Personal Assistant Lessons for Life & Work: You Never Know


 

At the ripe age of 15-years-old, my first job was as a dishwasher.  It was at a national restaurant chain with a good reputation.  The eye-opening truth: I was learning the reality of life by doing hard time in the back kitchen.  Believe me, cleaning greasy dishes all day, every day is very sobering.

 

After about a week, I started becoming very efficient in the kitchen.  During the busy times, I could work fast enough to get my work done and help over in the other departments as well.  The staff loved that, and I became everyone’s friend very quickly.

 

As is true in any work environment, we had that one person in the restaurant that was always very negative, and for some reason he greatly disliked that everyone was fond of me.  He, Sam, regularly told me that I should mind my own business and stay in the dish room. To add insult to injury, he liked telling jokes about my mother.

 

I actually wondered if I should stop helping others because it “wasn’t my job.”  Additionally, since my boss didn’t even know about it, I thought it may be a waste of time.  After a lot of thought I decided that I absolutely should be helping my coworkers, regardless of what Sam said.

 

Decades later I’ve been able to look back on my successes, both personally and professionally, and have never regretted my decisions to help others – even if they don’t deserve it.  When a person knows they are doing all one can to get the job done, there is no greater satisfaction one can achieve.  If you know, that is all that matters.  Incidentally, the right people will always find out about it anyway.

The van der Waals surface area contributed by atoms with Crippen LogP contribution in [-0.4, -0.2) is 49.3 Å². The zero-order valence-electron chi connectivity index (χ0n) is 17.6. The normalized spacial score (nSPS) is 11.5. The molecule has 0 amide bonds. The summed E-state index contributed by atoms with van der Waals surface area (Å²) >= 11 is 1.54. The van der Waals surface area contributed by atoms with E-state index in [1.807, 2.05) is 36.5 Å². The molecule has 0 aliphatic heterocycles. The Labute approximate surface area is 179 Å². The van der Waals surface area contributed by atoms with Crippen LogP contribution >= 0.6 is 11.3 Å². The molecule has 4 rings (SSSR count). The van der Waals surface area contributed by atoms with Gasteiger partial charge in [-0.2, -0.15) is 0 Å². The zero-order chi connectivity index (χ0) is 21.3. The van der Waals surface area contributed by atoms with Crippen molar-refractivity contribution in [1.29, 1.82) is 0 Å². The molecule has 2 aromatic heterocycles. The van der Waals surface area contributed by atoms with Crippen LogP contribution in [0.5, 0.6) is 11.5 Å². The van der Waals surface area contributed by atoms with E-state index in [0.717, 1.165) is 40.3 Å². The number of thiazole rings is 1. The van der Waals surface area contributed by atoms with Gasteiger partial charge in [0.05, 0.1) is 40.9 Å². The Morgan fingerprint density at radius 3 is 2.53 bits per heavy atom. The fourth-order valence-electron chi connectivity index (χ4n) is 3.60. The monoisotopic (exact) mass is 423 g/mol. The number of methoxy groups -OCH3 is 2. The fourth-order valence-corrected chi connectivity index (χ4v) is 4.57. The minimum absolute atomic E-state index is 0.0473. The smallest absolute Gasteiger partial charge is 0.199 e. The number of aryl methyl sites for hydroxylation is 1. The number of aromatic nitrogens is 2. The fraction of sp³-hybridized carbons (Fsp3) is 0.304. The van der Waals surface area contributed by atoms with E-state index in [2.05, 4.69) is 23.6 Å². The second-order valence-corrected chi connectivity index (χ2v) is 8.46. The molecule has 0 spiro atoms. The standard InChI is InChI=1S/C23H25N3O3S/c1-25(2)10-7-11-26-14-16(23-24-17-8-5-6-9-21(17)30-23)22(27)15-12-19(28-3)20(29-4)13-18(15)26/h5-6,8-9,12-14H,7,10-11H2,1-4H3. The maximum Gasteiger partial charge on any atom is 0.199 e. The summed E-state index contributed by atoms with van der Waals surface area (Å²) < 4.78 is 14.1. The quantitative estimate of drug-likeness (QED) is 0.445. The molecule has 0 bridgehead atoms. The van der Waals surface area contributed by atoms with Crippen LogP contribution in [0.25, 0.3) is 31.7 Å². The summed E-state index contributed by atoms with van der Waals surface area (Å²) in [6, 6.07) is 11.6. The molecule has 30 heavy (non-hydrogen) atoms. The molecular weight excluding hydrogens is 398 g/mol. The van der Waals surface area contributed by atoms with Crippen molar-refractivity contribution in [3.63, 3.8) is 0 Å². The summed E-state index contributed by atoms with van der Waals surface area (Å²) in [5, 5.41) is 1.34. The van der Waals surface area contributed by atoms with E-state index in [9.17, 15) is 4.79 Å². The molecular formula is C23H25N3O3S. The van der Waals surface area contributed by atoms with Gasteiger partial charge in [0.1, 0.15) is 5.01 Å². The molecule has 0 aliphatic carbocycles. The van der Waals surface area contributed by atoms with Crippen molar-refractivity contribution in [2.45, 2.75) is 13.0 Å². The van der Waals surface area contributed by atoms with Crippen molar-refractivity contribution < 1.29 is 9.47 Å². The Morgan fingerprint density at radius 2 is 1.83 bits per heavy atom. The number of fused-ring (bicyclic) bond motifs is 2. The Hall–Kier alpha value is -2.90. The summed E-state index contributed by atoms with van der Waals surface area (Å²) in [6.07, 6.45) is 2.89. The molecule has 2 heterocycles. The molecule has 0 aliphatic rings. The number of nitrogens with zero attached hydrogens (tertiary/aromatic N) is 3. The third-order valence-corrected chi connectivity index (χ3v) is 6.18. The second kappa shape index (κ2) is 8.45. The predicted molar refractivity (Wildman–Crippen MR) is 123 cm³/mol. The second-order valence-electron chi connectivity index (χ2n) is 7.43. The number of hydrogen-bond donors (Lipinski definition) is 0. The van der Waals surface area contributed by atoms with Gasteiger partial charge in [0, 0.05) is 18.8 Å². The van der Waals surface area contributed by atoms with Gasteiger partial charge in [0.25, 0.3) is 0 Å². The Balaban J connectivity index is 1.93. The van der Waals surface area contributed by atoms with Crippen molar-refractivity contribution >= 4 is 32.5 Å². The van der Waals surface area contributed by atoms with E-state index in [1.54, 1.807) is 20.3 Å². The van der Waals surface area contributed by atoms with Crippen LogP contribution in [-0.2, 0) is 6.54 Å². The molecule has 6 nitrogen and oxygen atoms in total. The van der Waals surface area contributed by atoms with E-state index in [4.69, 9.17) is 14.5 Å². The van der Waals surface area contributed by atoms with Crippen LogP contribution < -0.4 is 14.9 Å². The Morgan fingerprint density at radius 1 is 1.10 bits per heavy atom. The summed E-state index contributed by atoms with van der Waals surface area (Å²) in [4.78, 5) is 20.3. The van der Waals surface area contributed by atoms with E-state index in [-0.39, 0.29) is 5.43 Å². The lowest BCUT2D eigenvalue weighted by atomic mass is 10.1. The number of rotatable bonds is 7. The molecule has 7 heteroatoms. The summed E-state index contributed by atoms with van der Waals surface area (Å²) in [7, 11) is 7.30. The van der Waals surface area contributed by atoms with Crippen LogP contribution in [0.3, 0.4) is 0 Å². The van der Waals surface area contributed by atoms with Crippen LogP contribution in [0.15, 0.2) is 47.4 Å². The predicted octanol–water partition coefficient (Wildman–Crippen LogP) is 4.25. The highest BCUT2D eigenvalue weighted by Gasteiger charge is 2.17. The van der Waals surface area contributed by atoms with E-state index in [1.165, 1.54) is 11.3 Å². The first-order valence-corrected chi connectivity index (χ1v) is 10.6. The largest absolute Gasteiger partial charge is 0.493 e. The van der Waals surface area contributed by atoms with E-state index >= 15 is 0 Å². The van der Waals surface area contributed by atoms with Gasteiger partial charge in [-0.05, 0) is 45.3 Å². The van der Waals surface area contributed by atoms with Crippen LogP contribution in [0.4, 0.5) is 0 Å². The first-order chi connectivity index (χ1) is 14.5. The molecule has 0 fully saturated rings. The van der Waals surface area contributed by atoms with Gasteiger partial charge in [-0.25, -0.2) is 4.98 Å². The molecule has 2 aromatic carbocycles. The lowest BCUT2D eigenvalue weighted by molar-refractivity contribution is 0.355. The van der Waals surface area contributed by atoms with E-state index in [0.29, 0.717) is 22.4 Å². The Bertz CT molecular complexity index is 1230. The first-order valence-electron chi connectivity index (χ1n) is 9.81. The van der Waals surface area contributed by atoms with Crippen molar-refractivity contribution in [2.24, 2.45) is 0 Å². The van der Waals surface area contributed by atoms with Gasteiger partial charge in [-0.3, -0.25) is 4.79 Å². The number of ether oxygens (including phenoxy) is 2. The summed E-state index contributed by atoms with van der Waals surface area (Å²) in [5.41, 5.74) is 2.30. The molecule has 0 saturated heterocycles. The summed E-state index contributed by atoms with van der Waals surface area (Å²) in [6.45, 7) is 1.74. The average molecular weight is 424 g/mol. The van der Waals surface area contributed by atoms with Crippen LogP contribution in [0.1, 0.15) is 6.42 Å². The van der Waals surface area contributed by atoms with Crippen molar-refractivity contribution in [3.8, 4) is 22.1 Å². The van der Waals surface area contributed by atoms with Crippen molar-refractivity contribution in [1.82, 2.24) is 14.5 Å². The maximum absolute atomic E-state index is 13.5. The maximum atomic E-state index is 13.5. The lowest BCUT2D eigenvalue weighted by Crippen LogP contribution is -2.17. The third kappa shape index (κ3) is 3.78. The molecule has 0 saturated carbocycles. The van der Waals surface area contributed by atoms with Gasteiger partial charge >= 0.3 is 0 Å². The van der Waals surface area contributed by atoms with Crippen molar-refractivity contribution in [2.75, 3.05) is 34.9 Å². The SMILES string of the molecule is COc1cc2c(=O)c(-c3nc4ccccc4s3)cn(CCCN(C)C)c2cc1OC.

If you’re wondering what happened to Sam, I don’t blame you.  What should I have done?  Reported him to my boss to get him in trouble?  I could have got him fired for the things I knew he was doing wrong.  I could have, and I did not.  I did the opposite.  I tried to help him.  He refused, but I persisted.  I was able to recognize that he needed help, and I offered and continued to offer until he accepted.  I felt obligated because I was able.

 

By having a winning attitude, not only did I ascend the ranks and increase my pay, but I won the trust of everyone I worked with. As it turns out, Sam was dealing with some very tragic events in his life, so I’m glad I didn’t judge him.  Sometimes we just have to dig deeper to find the truth.  Guess what?  Someone will return the favor some day when you need the help, usually when you least expect it.

 

My father used to be an executive for a national retailer.  One fateful day, he was on an airplane trip back home when he heard someone sitting in front of him mention his company.  My father listened carefully as the man explained to the person next to him what “dummies” the executives were at the corporate office.  Apparently, the man worked for the corporation in another state and didn’t even realize his insults were being heard by the man who could fire him with a phone call.  You’re probably wondering if my father fired the man. No, he did not.  As leaders we must accept responsibility for things that aren’t correct, even if we don’t like the messenger.

 

Was my father directly responsible for the man’s bad day?  He wasn’t.  But as an executive for the company he understood that if there was miscommunication somewhere in the Midwest offices, he needed to handle it.  Incidentally, it turns out that man later got himself fired for another reason.  Sometimes things just work out that way.  The lesson I learned was you have to try and fix the problem first.  Don’t just give up on the person.  If you are having problems with someone at work or at home, HANDLE IT!  Don’t let days go buy because it’s unproductive and distracting.

 

Easier said than done, right?  I know.  I’ve had terrible conflicts at work.  Issues I thought I could never resolve.  Find what you don’t like in someone else and you will be surprised that it might be something in yourself you have a problem with.  If there is conflict, attempt to resolve it.  If you can’t, get help.  A mediator can be a very important step in that process.  Remember, if there is a conflict, we must look at what our responsibility is as well.  There are three sides to every story.  Side A, side B, and the truth is side C.  Remember that.

 

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